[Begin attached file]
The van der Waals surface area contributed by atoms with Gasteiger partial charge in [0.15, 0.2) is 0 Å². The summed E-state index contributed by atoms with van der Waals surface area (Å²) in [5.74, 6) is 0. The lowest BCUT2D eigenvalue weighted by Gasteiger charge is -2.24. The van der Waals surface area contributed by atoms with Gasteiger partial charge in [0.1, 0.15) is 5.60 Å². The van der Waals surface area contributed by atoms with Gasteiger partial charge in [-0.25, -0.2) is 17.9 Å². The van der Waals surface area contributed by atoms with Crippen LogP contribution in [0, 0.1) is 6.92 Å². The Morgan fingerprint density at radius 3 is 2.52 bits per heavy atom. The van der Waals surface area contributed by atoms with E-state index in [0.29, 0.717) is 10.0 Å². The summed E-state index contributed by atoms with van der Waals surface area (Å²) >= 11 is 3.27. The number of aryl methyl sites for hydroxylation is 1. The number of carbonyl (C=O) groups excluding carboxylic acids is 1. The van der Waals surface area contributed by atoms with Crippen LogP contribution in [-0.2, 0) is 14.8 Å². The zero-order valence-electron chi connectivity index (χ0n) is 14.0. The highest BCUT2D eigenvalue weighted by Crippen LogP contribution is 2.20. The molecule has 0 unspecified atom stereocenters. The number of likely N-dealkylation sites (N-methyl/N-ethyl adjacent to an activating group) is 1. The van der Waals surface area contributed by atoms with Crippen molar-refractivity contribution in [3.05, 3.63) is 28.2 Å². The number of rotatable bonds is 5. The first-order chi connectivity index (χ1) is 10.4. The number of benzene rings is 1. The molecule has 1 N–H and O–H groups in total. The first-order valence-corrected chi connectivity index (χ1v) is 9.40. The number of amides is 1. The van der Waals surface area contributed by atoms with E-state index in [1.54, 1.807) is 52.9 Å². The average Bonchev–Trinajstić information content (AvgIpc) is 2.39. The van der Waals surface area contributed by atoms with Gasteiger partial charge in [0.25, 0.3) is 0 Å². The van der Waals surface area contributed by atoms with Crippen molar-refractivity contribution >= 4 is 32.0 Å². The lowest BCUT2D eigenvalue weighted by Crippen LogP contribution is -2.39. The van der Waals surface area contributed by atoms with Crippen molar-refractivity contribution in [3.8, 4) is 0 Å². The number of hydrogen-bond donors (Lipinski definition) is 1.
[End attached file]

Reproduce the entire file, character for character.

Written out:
The van der Waals surface area contributed by atoms with Gasteiger partial charge in [0.15, 0.2) is 0 Å². The summed E-state index contributed by atoms with van der Waals surface area (Å²) in [5.74, 6) is 0. The lowest BCUT2D eigenvalue weighted by Gasteiger charge is -2.24. The van der Waals surface area contributed by atoms with Gasteiger partial charge in [0.1, 0.15) is 5.60 Å². The van der Waals surface area contributed by atoms with Gasteiger partial charge in [-0.25, -0.2) is 17.9 Å². The van der Waals surface area contributed by atoms with Crippen LogP contribution in [0, 0.1) is 6.92 Å². The Morgan fingerprint density at radius 3 is 2.52 bits per heavy atom. The van der Waals surface area contributed by atoms with E-state index in [0.29, 0.717) is 10.0 Å². The summed E-state index contributed by atoms with van der Waals surface area (Å²) >= 11 is 3.27. The number of aryl methyl sites for hydroxylation is 1. The number of carbonyl (C=O) groups excluding carboxylic acids is 1. The van der Waals surface area contributed by atoms with Crippen LogP contribution in [-0.2, 0) is 14.8 Å². The zero-order valence-electron chi connectivity index (χ0n) is 14.0. The highest BCUT2D eigenvalue weighted by Crippen LogP contribution is 2.20. The molecule has 0 unspecified atom stereocenters. The number of likely N-dealkylation sites (N-methyl/N-ethyl adjacent to an activating group) is 1. The van der Waals surface area contributed by atoms with Crippen molar-refractivity contribution in [3.05, 3.63) is 28.2 Å². The number of rotatable bonds is 5. The first-order chi connectivity index (χ1) is 10.4. The number of benzene rings is 1. The molecule has 1 N–H and O–H groups in total. The first-order valence-corrected chi connectivity index (χ1v) is 9.40. The number of amides is 1. The van der Waals surface area contributed by atoms with E-state index in [1.54, 1.807) is 52.9 Å². The average Bonchev–Trinajstić information content (AvgIpc) is 2.39. The van der Waals surface area contributed by atoms with Gasteiger partial charge in [0.25, 0.3) is 0 Å². The van der Waals surface area contributed by atoms with Crippen molar-refractivity contribution >= 4 is 32.0 Å². The lowest BCUT2D eigenvalue weighted by Crippen LogP contribution is -2.39. The van der Waals surface area contributed by atoms with Crippen molar-refractivity contribution in [3.8, 4) is 0 Å². The number of hydrogen-bond donors (Lipinski definition) is 1.